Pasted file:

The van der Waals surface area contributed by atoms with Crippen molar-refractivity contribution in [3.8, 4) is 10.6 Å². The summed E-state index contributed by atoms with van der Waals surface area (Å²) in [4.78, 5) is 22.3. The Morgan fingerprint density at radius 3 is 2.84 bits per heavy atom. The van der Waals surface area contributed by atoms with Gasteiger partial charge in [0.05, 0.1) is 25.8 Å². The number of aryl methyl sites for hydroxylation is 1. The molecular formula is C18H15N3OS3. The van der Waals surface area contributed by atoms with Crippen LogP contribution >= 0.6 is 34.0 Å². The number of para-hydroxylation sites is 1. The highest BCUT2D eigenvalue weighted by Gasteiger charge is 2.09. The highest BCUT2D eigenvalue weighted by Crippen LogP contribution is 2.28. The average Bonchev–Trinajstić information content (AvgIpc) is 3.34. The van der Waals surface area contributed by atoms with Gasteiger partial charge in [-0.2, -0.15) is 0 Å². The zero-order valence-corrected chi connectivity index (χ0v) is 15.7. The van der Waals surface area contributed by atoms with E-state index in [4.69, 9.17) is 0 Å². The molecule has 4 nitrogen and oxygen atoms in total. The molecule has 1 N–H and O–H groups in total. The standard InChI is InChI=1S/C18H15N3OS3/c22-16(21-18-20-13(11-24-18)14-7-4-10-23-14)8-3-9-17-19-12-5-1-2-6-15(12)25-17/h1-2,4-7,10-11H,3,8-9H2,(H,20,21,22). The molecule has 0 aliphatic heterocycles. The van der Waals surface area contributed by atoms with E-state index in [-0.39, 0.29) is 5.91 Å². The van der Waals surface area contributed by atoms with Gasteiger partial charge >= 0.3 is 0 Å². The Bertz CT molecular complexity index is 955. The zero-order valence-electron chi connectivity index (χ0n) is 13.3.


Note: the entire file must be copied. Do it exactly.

The van der Waals surface area contributed by atoms with Crippen molar-refractivity contribution in [3.8, 4) is 10.6 Å². The summed E-state index contributed by atoms with van der Waals surface area (Å²) in [4.78, 5) is 22.3. The Morgan fingerprint density at radius 3 is 2.84 bits per heavy atom. The van der Waals surface area contributed by atoms with Gasteiger partial charge in [0.05, 0.1) is 25.8 Å². The number of aryl methyl sites for hydroxylation is 1. The molecular formula is C18H15N3OS3. The van der Waals surface area contributed by atoms with Crippen LogP contribution >= 0.6 is 34.0 Å². The number of para-hydroxylation sites is 1. The highest BCUT2D eigenvalue weighted by Gasteiger charge is 2.09. The highest BCUT2D eigenvalue weighted by Crippen LogP contribution is 2.28. The average Bonchev–Trinajstić information content (AvgIpc) is 3.34. The van der Waals surface area contributed by atoms with Gasteiger partial charge in [-0.2, -0.15) is 0 Å². The zero-order valence-corrected chi connectivity index (χ0v) is 15.7. The van der Waals surface area contributed by atoms with E-state index in [4.69, 9.17) is 0 Å². The molecule has 4 nitrogen and oxygen atoms in total. The molecule has 1 N–H and O–H groups in total. The standard InChI is InChI=1S/C18H15N3OS3/c22-16(21-18-20-13(11-24-18)14-7-4-10-23-14)8-3-9-17-19-12-5-1-2-6-15(12)25-17/h1-2,4-7,10-11H,3,8-9H2,(H,20,21,22). The molecule has 0 aliphatic heterocycles. The van der Waals surface area contributed by atoms with E-state index in [-0.39, 0.29) is 5.91 Å². The van der Waals surface area contributed by atoms with Gasteiger partial charge >= 0.3 is 0 Å². The Bertz CT molecular complexity index is 955. The zero-order valence-electron chi connectivity index (χ0n) is 13.3.